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COURTS   OF   PARIS,   NAPLES,   ETC.                135

tournure, and the minister of marine (as I am told
at his bureau) has been reprimanded about it,
and will meddle no morej so that all chance
of my being allowed to see Sir Sidney is at an

Lord M.'s instructions from Lord Grenville
were so positive that he could not put it off any
longer; it is ill-managed. We have an example in
General O'Hara that the only way to deal with
men who have overleaped the bounds of law and
right is moderation, and patient watching for the
proper moment. Things were going on so well!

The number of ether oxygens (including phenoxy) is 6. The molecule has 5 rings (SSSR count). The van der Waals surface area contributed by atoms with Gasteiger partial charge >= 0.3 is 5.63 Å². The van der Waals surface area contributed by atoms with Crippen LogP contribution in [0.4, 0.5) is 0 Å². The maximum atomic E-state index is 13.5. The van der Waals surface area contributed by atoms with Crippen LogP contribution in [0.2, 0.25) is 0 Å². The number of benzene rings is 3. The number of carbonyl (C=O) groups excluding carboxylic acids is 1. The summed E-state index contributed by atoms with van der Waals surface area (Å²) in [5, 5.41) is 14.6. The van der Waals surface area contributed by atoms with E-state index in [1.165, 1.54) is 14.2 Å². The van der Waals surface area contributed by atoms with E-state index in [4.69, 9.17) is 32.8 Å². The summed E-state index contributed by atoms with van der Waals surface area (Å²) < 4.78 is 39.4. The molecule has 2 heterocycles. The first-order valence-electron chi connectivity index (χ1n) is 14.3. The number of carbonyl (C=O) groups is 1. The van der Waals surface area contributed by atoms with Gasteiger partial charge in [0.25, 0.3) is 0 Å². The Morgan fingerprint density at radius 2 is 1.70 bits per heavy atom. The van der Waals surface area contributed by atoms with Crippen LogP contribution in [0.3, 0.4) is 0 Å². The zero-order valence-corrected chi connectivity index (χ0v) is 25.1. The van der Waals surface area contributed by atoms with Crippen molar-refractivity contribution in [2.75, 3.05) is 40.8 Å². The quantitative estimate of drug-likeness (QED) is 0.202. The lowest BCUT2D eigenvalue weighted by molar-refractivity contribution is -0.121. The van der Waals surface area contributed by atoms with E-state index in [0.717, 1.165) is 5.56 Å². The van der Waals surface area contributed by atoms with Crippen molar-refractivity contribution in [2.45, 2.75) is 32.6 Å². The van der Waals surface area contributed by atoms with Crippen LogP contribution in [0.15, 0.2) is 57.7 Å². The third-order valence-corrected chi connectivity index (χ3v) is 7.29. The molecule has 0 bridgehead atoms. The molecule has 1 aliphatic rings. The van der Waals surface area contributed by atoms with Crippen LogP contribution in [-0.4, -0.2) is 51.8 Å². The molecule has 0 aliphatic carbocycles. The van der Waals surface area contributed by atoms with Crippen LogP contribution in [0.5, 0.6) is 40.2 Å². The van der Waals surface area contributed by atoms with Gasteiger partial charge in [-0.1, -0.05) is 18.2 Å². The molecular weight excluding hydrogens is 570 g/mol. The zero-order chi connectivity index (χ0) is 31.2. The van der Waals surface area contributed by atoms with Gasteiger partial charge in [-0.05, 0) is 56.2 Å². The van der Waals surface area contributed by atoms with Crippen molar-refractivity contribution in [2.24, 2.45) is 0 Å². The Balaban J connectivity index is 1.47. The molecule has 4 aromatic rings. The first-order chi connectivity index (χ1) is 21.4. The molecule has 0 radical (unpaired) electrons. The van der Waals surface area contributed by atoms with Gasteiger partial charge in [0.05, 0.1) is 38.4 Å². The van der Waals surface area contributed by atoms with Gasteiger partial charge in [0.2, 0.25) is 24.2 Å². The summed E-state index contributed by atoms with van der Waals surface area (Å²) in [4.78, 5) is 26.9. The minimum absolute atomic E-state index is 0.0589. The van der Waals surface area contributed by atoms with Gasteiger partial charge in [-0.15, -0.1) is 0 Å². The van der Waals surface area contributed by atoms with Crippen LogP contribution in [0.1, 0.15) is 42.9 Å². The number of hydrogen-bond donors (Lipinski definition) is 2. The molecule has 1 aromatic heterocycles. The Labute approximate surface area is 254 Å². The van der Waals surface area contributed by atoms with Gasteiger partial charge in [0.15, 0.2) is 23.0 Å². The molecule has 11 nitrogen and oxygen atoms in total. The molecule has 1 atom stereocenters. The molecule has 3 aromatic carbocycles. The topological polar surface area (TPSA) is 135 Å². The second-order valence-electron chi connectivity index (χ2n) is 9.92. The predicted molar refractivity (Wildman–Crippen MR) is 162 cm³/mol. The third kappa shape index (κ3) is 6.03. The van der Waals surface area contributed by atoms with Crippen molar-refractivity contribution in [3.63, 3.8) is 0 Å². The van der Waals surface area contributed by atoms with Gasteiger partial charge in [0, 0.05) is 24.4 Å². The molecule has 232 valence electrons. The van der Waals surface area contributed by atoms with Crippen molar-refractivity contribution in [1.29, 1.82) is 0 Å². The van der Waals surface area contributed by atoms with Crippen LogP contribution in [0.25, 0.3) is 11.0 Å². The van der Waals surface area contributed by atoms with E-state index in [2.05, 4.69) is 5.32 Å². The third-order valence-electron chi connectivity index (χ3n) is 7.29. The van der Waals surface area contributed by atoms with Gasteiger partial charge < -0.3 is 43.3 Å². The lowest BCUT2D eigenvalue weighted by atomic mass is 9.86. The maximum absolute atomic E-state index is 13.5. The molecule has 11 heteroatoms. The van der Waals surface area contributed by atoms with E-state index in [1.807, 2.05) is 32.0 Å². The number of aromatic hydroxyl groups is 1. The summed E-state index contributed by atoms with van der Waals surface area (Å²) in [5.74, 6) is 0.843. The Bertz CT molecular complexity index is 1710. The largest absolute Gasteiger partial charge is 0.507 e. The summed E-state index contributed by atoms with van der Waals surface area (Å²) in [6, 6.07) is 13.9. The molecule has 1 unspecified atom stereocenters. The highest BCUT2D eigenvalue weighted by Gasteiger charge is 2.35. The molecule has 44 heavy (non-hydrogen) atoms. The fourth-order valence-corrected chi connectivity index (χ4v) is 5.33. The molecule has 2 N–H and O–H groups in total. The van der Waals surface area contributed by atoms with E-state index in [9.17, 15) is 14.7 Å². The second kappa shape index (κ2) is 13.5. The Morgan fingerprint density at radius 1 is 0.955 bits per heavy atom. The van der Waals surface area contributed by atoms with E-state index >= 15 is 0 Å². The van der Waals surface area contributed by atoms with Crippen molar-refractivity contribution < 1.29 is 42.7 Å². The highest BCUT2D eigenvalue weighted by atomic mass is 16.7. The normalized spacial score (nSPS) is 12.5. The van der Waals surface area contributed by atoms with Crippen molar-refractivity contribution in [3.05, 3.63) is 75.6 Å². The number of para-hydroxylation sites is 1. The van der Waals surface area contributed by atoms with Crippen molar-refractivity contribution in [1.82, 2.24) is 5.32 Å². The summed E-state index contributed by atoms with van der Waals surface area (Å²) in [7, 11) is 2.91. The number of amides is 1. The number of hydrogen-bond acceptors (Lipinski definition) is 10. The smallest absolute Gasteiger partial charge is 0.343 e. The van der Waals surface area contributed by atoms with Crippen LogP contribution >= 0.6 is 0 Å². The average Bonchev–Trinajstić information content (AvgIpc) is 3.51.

Probably a little further delay would have com-
pleted the business. I see it en noir.

This affair may also prove of evil consequence
to the Choiseuls, taken at Calais, and already
tried, but their judges declared incompetent by the
Directory, The object of my mission will also be
more difficult to accomplish, and I foresee a great
deal of bad blood and haggling. I have the
comfort to say it is no fault of mine, for I kept
back the evil hour a fortnight. The Directory
are very angry at Sir Sidney Smith's release being
so much insisted upon, and the cartel stopped
on that account. They seem to wish that we
should think they consider him as an incendiary.

Cussy, the 6migr6, was guillotined yesterday.